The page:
Movie Review: 127 Hours

– 127 Hours

Director: Danny Boyle (Slum Dog Millionaire, Trainspotting, 28 Days Later…)

Writer: Danny Boyle and Simon Beaufoy (The Full Monty, Miss Pettigrew Lives for a Day, Slumdog Millionaire)

Starring: James Franco (Spider-Man, Milk, Howl), Kate Mara (Shooter, Iron Man 2, We Are Marshall), and Amber Tamblyn (The Sisterhood of the Traveling Pants, The Ring, Beyond a Reasonable Doubt)

Theater – Cinemark Movies 12 – Ames, Iowa

– Nader

Food – King Buffet

Intellectual Honesty

I am a big fan of Danny Boyle. I think he is one of the most innovative filmmakers currently working and his movies are always interesting. 28 Days Later… is about the only straight zombie movie I can stomach. Slumdog Millionaire is one of the best and most inspiring movies of the last 10 years. The scene in Trainspotting with the baby (if you’ve seen Trainspotting you know what I’m talking about) haunts me to this day.

I’m not overly familiar with Simon Beaufoy, but after seeing his credits, I’m going to have to keep an eye on him.

I like James Franco, but he never seems to get a big enough role in his movies.

I’ve been a big fan of Amber Tamblyn ever since Joan of Arcadia. That is one of my all-time favorite shows that nobody else has ever seen, from when I used to watch television. Although bringing her up in the context of this movie is fairly pointless. Nobody but Franco is in this movie for more than a couple minutes.


I think the only negative I brought into this movie was that I knew how it ended already. Thanks Willy! Thanks for nothing that is…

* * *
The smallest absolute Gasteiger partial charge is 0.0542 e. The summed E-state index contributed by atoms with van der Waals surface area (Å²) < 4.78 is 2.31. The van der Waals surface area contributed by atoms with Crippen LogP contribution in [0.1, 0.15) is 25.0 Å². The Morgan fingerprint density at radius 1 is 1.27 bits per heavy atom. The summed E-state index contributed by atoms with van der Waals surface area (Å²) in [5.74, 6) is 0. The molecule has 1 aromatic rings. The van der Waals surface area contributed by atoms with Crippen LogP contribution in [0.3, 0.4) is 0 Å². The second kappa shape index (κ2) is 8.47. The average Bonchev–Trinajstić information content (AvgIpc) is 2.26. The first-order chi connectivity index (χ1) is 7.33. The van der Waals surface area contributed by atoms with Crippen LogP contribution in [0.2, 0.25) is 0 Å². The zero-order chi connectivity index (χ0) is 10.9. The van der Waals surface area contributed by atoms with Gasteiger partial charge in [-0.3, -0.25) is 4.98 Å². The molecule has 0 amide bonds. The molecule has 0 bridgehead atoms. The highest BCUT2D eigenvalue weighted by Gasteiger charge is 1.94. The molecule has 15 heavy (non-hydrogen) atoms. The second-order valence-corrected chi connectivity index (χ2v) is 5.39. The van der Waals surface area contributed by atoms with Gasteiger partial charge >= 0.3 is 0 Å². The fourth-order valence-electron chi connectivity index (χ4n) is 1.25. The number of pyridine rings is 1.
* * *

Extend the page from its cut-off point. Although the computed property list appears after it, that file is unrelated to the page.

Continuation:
I guess considering there was a blizzard going on outside, I had some worries that I would make it out of the parking lot after the movie. If I was able to get out of the parking lot, would I be able to get home. If I was able to get home, would I be able to get home in time for my scheduled phone conversation with Jill.

Synopsis from IMDB

127 Hours is the true story of mountain climber Aron Ralston’s remarkable adventure to save himself after a fallen boulder crashes on his arm and traps him in an isolated canyon in Utah. Over the next five days Ralston examines his life and survives the elements to finally discover he has the courage and the wherewithal to extricate himself by any means necessary, scale a 65 foot wall and hike over eight miles before he is finally rescued. Throughout his journey, Ralston recalls friends, lovers, family, and the two hikers he met before his accident. Will they be the last two people he ever had the chance to meet?


Two things.

Number one, this is a really, really good movie.

Number two, I’m not sure if I could ever watch it again.

Although I was impressed with Colin Firth’s portrayal of an inbred loser with a stammering problem in The King’s Speech and I’m pretty sure he will win the Oscar, I will now be rooting for Franco and his portrayal of a rock climber/adventurer (Aron Ralston) who gets trapped when a boulder falls on his arm and traps him in an isolated canyon in Utah.